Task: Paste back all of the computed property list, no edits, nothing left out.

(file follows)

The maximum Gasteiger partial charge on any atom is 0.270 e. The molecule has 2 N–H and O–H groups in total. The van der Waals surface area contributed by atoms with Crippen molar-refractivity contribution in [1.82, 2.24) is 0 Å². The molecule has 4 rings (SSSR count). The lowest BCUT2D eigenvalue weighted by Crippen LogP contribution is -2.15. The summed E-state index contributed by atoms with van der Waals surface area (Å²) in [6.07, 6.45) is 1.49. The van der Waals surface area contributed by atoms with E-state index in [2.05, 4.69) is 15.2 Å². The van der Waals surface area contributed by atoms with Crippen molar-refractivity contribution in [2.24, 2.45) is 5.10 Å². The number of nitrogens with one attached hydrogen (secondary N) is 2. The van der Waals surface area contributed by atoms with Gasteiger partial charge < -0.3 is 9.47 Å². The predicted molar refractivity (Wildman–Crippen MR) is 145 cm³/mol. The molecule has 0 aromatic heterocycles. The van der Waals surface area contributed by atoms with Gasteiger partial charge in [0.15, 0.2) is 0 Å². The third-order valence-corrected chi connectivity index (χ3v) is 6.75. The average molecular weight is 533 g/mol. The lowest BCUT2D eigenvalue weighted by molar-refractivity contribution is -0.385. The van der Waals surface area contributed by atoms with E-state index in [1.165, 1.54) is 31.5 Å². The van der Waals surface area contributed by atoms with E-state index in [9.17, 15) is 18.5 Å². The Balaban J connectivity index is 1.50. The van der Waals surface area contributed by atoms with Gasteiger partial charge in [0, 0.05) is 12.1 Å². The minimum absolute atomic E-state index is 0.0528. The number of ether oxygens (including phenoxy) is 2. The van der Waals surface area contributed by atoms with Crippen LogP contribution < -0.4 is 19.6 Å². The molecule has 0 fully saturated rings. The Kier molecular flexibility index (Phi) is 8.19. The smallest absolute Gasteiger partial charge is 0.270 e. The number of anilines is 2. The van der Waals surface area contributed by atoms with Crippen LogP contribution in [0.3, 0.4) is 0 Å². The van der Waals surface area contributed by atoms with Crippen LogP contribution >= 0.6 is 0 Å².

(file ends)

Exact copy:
The maximum Gasteiger partial charge on any atom is 0.270 e. The molecule has 2 N–H and O–H groups in total. The van der Waals surface area contributed by atoms with Crippen molar-refractivity contribution in [1.82, 2.24) is 0 Å². The molecule has 4 rings (SSSR count). The lowest BCUT2D eigenvalue weighted by Crippen LogP contribution is -2.15. The summed E-state index contributed by atoms with van der Waals surface area (Å²) in [6.07, 6.45) is 1.49. The van der Waals surface area contributed by atoms with E-state index in [2.05, 4.69) is 15.2 Å². The van der Waals surface area contributed by atoms with Crippen molar-refractivity contribution in [2.24, 2.45) is 5.10 Å². The number of nitrogens with one attached hydrogen (secondary N) is 2. The van der Waals surface area contributed by atoms with Gasteiger partial charge < -0.3 is 9.47 Å². The predicted molar refractivity (Wildman–Crippen MR) is 145 cm³/mol. The molecule has 0 aromatic heterocycles. The van der Waals surface area contributed by atoms with Gasteiger partial charge in [0.15, 0.2) is 0 Å². The third-order valence-corrected chi connectivity index (χ3v) is 6.75. The average molecular weight is 533 g/mol. The lowest BCUT2D eigenvalue weighted by molar-refractivity contribution is -0.385. The van der Waals surface area contributed by atoms with E-state index in [1.165, 1.54) is 31.5 Å². The van der Waals surface area contributed by atoms with E-state index in [9.17, 15) is 18.5 Å². The Balaban J connectivity index is 1.50. The van der Waals surface area contributed by atoms with Gasteiger partial charge in [0, 0.05) is 12.1 Å². The minimum absolute atomic E-state index is 0.0528. The number of ether oxygens (including phenoxy) is 2. The van der Waals surface area contributed by atoms with Crippen LogP contribution < -0.4 is 19.6 Å². The molecule has 0 fully saturated rings. The Kier molecular flexibility index (Phi) is 8.19. The smallest absolute Gasteiger partial charge is 0.270 e. The number of anilines is 2. The van der Waals surface area contributed by atoms with Crippen LogP contribution in [0.3, 0.4) is 0 Å². The van der Waals surface area contributed by atoms with Crippen LogP contribution >= 0.6 is 0 Å².